Thanks Litsinger for your comments. I am simply hoping to come up with a design that helps the bees thrive, and helps me so I can focus more on other tasks that always seem to be necessary... Unfortunately it also seems that however successful any of our projects actually result, it's unlikely any of our beekeeping activities are likely to support anything like an electric car and space vehicle company anytime soon, so Elon is safe for now from any beekeeping competitionhockeyfan_019:
I am impressed that you have brought this thing from prototype to finished product, and I am interested to hear how this design works out for you.
I have found that slatted racks have virtually eliminated summer bearding in my locale, and when coupled with screened bottom boards, I have not noticed an increased SHB prevalence (though I was anticipating it).
One thing I have observed (at least here locally) you will either want to clean the area under the double screened portion routinely or have the means to affix an oil tray as SHB do have a field day with pollen debris that drops down below the screen- ask me how I know.
Do keep us posted how this works out for you- might be your ticket to your next million!
p.s. nice camo paint job...
This is funny- if nothing else you can maybe make a worthy contribution to the beekeeping community at-large. Per your comment below, people all over the lower 48 are singing the praises of Jerry Freeman for the SHB tray that now bears his name- they are quite an effective tool in helping to keep those pesky rascals knocked-down.... so Elon is safe for now from any beekeeping competition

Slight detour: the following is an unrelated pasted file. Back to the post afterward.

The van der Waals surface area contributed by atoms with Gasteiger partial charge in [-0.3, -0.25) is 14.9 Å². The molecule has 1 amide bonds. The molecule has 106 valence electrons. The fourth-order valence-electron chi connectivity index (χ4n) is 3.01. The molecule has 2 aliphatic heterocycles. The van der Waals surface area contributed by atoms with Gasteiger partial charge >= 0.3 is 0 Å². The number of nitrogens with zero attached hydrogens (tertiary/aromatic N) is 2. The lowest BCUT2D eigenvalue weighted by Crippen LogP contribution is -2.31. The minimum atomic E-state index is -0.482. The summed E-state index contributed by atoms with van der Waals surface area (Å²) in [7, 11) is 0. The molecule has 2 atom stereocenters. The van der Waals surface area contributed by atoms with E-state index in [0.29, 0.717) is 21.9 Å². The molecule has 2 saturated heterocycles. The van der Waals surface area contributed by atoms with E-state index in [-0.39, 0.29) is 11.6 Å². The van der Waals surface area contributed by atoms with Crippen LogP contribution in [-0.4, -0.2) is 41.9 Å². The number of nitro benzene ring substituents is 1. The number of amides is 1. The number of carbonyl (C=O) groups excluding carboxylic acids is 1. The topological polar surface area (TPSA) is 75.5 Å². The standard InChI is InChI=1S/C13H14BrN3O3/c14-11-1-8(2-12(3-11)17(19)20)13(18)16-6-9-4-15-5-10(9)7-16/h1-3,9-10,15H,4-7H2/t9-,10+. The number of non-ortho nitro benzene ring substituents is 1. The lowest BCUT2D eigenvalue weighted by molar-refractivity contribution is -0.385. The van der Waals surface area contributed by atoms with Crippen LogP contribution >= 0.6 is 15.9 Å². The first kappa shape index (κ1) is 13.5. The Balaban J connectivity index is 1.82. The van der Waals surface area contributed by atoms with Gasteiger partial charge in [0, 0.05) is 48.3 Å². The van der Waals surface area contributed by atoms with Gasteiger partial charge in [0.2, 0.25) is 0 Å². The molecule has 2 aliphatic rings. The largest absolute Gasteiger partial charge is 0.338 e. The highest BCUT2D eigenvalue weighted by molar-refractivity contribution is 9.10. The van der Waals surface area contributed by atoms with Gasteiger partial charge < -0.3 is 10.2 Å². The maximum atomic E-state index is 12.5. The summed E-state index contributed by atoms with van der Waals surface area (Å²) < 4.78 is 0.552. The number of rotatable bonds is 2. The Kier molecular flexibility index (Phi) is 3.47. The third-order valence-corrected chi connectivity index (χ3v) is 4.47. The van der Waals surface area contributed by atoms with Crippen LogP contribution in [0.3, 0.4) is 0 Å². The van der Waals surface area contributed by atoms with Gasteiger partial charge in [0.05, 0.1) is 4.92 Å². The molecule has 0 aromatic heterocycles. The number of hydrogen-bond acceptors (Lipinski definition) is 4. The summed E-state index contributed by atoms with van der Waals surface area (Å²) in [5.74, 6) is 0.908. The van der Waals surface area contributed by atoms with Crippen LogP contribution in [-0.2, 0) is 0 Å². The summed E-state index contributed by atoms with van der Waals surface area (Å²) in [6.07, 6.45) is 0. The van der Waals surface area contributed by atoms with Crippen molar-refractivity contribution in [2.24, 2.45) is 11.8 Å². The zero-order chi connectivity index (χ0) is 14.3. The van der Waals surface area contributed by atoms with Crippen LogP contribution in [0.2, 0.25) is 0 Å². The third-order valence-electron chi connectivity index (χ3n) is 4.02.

Almost forgot, there is also a removable back panel, wherein a solid tray slides in, with a pan of veggie oil for the comfort of our SHB guests. Ideally they'll check in, but they'll never leave. The pan can be removed periodically to look for mite drops or just to monitor any other debris.
Interestingly, I'd never heard of the Jerry Freeman trap, but the design here uses essentially the same concept for the oil tray trap, so seems like it's already been tested with good results! Some folks on his sales page seem to have commented that #8 is too coarse for female SHB to fall through, so perhaps I will look for some a bit coarser like #7 or #6 to try out as well, as long as the bees can't get through it. I really like his trays though with the integral side flanges, the box can just have a shallow dado cut through the sides, and then the SHB can't find any safety by moving down the sides very close to the wall. With the entire "floor is lava" for them, it'll be lights out for sureThis is funny- if nothing else you can maybe make a worthy contribution to the beekeeping community at-large. Per your comment below, people all over the lower 48 are singing the praises of Jerry Freeman for the SHB tray that now bears his name- they are quite an effective tool in helping to keep those pesky rascals knocked-down.
I was gonna ask - are you sure you have SHB problem at your location?.... and my relatively colder climate here in Michigan will hopefully keep them in check. I am just trying to think of ways to help minimize the effort it may take them to perform the tasks. Thanks for all the helpful info